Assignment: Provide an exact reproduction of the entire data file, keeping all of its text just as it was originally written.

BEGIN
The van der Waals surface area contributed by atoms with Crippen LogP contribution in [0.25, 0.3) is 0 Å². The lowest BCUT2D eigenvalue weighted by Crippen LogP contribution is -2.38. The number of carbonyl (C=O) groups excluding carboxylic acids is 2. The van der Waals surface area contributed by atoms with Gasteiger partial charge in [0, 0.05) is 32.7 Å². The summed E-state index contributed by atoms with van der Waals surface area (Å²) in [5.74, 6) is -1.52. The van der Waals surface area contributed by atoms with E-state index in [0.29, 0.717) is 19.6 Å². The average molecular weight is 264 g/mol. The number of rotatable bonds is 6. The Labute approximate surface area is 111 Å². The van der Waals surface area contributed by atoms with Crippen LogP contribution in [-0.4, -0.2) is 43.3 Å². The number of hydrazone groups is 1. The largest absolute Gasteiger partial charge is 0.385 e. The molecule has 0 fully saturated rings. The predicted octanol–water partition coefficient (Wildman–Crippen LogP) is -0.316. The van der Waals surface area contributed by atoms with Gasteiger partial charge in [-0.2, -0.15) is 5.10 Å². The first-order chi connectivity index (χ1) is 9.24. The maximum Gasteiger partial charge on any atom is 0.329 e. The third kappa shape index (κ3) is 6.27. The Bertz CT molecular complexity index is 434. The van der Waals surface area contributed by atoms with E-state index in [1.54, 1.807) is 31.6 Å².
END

The van der Waals surface area contributed by atoms with Crippen LogP contribution in [0.25, 0.3) is 0 Å². The lowest BCUT2D eigenvalue weighted by Crippen LogP contribution is -2.38. The number of carbonyl (C=O) groups excluding carboxylic acids is 2. The van der Waals surface area contributed by atoms with Gasteiger partial charge in [0, 0.05) is 32.7 Å². The summed E-state index contributed by atoms with van der Waals surface area (Å²) in [5.74, 6) is -1.52. The van der Waals surface area contributed by atoms with E-state index in [0.29, 0.717) is 19.6 Å². The average molecular weight is 264 g/mol. The number of rotatable bonds is 6. The Labute approximate surface area is 111 Å². The van der Waals surface area contributed by atoms with Crippen LogP contribution in [-0.4, -0.2) is 43.3 Å². The number of hydrazone groups is 1. The largest absolute Gasteiger partial charge is 0.385 e. The molecule has 0 fully saturated rings. The predicted octanol–water partition coefficient (Wildman–Crippen LogP) is -0.316. The van der Waals surface area contributed by atoms with Gasteiger partial charge in [-0.2, -0.15) is 5.10 Å². The first-order chi connectivity index (χ1) is 9.24. The maximum Gasteiger partial charge on any atom is 0.329 e. The third kappa shape index (κ3) is 6.27. The Bertz CT molecular complexity index is 434. The van der Waals surface area contributed by atoms with E-state index in [1.54, 1.807) is 31.6 Å².